There's just no selling

Sunday, May 01, 2011

There's just no selling

There's no doubt Spain is a buyer's market. This is great news if you're looking to snap up a bargain repo but if you're selling your own Spanish home, it's a different story. We meet two sets of expats who are frustrated by the way overall market conditions are affecting their attempts to secure a buyer…

David and Anne Ogilvy- Costa del Sol

Who are you?

Originally from Edinburgh, we bought our home and moved here in March 2000. I [Anne] worked in sales most of my life but haven't worked since we moved to Spain. David has always been involved in the motor trade and before leaving Edinburgh we ran a large repair shop/MOT station for four years. David still helps out in a local garage here.

Reason for selling?
Spain is a big country and we want to experience living in different parts of it before we get too old.

Tell us about the home you are selling?

Our property, called Las Lomas, is just outside Alhaurín el Grande, a bustling town of around 25,000 people. Las Lomas is south-facing, so gets sun all day, and has unobstructed views of the Sierra Nevada and Guadalhorce Valley. Built by a German developer to a high standard, accommodation is over two levels, with two separate entrances. The built size is 230 square metres. On the ground level is an open-plan area with a large sitting room/kitchen with a vaulted ceiling and wood-burning fireplace. The kitchen has granite worktops and comes with electrical appliances. There is also a double bedroom and bathroom on this level. On the lower ground floor are two bedrooms, a bathroom, utility room, small office and large hallway/reception area, which could be converted into more rooms. The house has air conditioning (with heater function) throughout, telephone and Internet connections, Satellite TV and is connected to mains water and power.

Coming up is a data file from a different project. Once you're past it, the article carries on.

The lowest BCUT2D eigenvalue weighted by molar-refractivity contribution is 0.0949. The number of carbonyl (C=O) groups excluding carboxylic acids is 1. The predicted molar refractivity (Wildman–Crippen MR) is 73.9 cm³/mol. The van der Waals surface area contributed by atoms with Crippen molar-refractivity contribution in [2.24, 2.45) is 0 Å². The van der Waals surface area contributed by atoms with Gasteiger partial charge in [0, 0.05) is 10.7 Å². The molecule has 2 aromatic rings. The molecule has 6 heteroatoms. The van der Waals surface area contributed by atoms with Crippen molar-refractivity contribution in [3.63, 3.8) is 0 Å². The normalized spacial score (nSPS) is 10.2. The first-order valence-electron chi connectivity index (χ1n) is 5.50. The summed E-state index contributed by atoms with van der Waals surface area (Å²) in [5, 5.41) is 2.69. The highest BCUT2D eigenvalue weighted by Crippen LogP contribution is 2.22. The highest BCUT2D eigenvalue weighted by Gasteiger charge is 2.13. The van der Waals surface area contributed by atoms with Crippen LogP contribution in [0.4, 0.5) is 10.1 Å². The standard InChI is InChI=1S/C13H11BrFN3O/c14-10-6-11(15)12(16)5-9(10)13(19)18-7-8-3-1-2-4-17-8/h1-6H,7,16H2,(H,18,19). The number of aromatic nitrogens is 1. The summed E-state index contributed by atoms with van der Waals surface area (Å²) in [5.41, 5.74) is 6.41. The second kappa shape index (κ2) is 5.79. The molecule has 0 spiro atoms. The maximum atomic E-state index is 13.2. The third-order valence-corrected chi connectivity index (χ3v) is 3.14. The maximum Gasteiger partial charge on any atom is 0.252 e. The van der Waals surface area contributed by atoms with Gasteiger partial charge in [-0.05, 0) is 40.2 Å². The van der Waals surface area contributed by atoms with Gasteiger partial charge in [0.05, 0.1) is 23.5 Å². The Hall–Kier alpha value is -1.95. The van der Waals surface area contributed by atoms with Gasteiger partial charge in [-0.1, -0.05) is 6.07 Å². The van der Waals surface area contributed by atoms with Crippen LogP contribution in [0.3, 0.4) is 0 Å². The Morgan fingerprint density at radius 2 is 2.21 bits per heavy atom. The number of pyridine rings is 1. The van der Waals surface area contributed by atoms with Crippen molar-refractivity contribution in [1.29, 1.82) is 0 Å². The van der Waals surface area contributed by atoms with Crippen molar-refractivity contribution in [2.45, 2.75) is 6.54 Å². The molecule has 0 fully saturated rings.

Outside are terraces, a gas BBQ, an 8x4-metre swimming pool and a covered garage area that fits two cars. The total plot size of the property is 24,500 square metres (approximately six acres) and the land contains olive, orange and almond trees. Shopping is a five-minute drive away, Málaga airport and Marbella are both 25 minutes away, and the new road means Fuengirola and beaches are just 12 minutes away. Plus, there are two golf courses 10 minutes away.

Does your property have all the necessary planning and habitation licences?

Yes, it's 100 per cent legal. We have all the paperwork available to view – Germans are meticulous about paperwork! This includes the original project/plans and a photographic record of the build progress.